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Turning Your Life Around – Fear and Uncertainty, Part 2

Turning Your Life Around is an ongoing series exclusive to the Cancer Knowledge Network.  It is written by Jen Luce, ovarian cancer survivor and young adult cancer advocate.  We hope this series will become a useful, peer-reviewed resource that will help to facilitate dialogue between cancer patients and their physicians with a view towards creating an individualized plan of action regarding treatment and therapy


After writing my last post, I realized there were other angles of fear that I hadn’t brought to light.

“Time and time again, we feel the harshness of failing – even, or especially, when we bravely make another attempt to do something.

Most of the time we don’t think about failure as an enemy, but it is. We simply have to plan a strategy that will carry us past that place where we once failed and help us to overcome all the things that dog our tracks – even ourselves. There are two necessary parts to this new strategy: first, strive to do better every day; and second, don’t look back.”

~ August 21 post from A Cherokee Feast of Days – Volume III by Joyce Sequichie Hifler

This quote reminds me of a day on the river during the filming of Wrong Way to Hope. On an excursion, both Alston and Cheryl had problems making the jump off a cliff into the river. The film focuses on Alston’s attempt and flashes back to state that fear is only a phantom which doesn’t exist. Cheryl also had a difficult time making the jump, but did so to show her young daughter that she wasn’t afraid of taking a chance. She wanted the perception for her daughter as she grew to not let fear take over and stop from allowing amazing experiences to occur.

“We don’t have the luxury to live with the idea that bad things won’t happen to us, but we can move beyond fear.”

— Cheryl Roby

Falling out of the kayak after a missed turn on a rapid; not jumping off a cliff into a river; being afraid of surgery or

Cheryl Roby. Photo credit: Brandon Sawaya

attending treatment; and “scan”xiety (fear of attending x-ray’s, ultrasounds and scans) are NOT failures. In society today, we are “supposed” to be independent and strong, but where lies the humanity in this? Compassion, empathy, altruism, aggression, and fear are psychological qualities of all humans, yet we seem to push them to the back of our minds because many are considered a sign of weakness.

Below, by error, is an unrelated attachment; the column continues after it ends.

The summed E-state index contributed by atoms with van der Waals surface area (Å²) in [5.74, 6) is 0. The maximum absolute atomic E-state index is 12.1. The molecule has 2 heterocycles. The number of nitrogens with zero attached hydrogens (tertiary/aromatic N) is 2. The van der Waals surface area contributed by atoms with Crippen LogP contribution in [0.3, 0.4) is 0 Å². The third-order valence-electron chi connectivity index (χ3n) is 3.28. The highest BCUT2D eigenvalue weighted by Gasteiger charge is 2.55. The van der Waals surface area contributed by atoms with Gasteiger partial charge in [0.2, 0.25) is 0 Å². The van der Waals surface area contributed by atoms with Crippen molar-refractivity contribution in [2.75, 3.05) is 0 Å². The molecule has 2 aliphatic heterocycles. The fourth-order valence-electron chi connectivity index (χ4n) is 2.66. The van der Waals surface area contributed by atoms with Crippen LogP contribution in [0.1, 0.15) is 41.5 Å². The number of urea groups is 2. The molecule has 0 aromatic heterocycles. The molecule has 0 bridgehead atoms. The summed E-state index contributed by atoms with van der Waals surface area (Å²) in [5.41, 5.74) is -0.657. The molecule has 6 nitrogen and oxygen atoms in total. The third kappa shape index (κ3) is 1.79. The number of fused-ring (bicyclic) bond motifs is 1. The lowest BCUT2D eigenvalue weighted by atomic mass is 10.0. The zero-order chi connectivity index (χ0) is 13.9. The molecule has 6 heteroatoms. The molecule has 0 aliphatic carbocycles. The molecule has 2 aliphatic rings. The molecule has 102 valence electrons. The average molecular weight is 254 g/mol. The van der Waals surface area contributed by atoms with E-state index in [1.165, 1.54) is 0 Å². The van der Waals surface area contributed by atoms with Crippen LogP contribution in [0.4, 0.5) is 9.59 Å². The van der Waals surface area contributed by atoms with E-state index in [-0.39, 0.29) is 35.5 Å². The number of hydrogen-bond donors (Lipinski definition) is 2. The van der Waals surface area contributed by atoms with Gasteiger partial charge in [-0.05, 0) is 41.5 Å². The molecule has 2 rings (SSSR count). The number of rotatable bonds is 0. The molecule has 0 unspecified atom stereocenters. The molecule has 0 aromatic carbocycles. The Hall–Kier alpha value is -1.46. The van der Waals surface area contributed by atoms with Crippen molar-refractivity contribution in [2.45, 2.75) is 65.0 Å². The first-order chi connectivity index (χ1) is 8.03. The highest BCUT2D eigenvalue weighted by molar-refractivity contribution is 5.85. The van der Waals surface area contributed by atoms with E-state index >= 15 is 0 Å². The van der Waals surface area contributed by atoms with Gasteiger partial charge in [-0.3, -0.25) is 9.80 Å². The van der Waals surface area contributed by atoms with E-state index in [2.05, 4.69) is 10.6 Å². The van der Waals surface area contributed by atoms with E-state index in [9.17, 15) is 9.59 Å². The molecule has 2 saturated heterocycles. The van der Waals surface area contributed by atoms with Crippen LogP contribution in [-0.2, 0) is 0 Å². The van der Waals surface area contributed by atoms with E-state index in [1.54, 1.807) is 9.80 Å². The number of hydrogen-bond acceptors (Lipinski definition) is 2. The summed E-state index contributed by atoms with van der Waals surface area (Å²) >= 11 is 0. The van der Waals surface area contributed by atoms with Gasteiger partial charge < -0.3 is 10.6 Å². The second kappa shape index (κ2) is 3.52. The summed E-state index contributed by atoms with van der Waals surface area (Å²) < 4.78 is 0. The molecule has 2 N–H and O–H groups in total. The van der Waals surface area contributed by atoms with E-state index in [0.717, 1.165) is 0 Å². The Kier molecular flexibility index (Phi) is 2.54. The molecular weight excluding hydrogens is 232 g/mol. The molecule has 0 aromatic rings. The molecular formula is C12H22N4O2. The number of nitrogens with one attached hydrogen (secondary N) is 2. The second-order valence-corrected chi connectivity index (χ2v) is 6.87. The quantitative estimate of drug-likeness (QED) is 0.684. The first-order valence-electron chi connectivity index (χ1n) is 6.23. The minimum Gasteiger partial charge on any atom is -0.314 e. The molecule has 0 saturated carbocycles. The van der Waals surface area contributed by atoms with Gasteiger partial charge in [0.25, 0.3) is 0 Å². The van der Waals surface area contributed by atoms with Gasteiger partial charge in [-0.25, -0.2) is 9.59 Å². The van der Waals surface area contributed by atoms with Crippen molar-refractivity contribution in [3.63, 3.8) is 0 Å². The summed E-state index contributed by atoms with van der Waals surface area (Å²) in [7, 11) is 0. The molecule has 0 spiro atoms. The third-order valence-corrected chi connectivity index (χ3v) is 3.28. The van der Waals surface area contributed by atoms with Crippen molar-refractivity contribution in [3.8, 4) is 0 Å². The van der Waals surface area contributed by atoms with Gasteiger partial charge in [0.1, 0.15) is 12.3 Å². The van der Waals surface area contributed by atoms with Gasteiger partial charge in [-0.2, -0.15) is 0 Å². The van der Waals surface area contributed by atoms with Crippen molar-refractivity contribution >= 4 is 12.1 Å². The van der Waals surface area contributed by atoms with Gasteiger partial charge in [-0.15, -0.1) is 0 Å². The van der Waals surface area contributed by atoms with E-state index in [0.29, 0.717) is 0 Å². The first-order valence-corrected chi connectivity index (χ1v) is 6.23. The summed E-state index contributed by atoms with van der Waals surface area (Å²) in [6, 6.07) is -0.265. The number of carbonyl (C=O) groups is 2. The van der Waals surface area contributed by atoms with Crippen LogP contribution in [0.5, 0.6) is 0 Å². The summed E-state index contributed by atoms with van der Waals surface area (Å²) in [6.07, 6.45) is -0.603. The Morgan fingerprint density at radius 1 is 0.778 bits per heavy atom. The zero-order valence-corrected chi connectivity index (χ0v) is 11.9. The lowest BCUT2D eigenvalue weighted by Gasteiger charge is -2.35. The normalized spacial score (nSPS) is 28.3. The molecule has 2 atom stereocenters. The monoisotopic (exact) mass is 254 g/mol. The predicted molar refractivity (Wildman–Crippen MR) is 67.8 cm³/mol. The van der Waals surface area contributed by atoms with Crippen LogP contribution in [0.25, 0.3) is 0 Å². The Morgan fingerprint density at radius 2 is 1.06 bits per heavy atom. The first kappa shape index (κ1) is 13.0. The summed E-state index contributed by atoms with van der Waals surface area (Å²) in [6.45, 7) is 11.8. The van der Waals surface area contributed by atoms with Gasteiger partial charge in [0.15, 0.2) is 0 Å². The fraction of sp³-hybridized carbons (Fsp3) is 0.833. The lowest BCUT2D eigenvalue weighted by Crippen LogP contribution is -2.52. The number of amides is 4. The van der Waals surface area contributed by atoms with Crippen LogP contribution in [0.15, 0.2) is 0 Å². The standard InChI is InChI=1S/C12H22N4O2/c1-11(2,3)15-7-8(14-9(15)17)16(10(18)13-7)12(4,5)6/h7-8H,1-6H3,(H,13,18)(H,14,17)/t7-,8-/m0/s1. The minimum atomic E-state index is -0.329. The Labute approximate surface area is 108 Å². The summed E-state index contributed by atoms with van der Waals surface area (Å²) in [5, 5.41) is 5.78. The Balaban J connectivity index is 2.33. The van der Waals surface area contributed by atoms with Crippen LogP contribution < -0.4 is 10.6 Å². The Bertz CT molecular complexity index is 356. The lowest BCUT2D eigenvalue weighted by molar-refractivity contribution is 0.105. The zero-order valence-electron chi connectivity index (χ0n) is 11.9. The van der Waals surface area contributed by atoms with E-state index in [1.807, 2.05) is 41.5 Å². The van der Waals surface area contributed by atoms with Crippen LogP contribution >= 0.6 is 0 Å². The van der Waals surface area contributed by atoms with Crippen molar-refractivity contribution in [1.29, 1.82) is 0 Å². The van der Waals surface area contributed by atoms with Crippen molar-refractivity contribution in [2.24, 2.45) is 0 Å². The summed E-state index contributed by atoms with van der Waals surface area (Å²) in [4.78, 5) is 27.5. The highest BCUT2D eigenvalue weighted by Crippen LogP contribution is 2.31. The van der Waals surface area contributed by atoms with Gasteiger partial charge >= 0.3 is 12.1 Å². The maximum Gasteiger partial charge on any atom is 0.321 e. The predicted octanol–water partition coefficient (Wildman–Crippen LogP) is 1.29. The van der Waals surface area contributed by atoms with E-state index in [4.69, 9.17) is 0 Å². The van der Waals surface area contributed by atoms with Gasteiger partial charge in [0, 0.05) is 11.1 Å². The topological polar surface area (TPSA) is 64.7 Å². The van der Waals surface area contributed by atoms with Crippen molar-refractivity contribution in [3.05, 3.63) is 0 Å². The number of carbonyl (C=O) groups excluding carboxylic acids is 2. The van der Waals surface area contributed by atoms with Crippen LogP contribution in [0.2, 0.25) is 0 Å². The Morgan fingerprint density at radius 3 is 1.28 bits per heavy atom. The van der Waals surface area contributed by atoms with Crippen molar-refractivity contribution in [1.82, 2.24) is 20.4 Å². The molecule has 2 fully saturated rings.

I have to wonder whether the world would be a better place if we were better at expressing these characteristics. Accepting the fear and taking the plunge, or not, should, instead, be awarded with the title of success, not failure. An entry in my diary on the river sums this up:

“I was SO scared of everything to do with cancer: that I might not be able to have kids; that my relationship would dissolve; that I could pass this onto my children; that I’d die. Everything had the theme of uncertainty, and it still does. I mean really, how can we be certain of our own existence? Of how long we’ll live for, of what will pan out in the long run? Because I don’t know how much I can handle day by day, I do my best to really enjoy each moment, and to realize that each day I can assess just how much I can do. Being accepting of the unknowns has allowed me to create balance within my life. It’s also let me explore exactly what & who makes me happy and what I truly enjoy and can fall back on when faced with fear. I’m somewhat nervous about my ability to manoeuvre through the rapids up ahead, but I also know that making it this far has already been a feat, and that I’ll handle everything that comes ahead as a mighty challenge instead of being afraid, or frustrated with my ability. Being afraid allows me to be human; denying this just means to me that I’m not being true to myself & those around me. I might feel like crap for a while, but that doesn’t mean that every day in front of me for the rest of my life, will be that way.”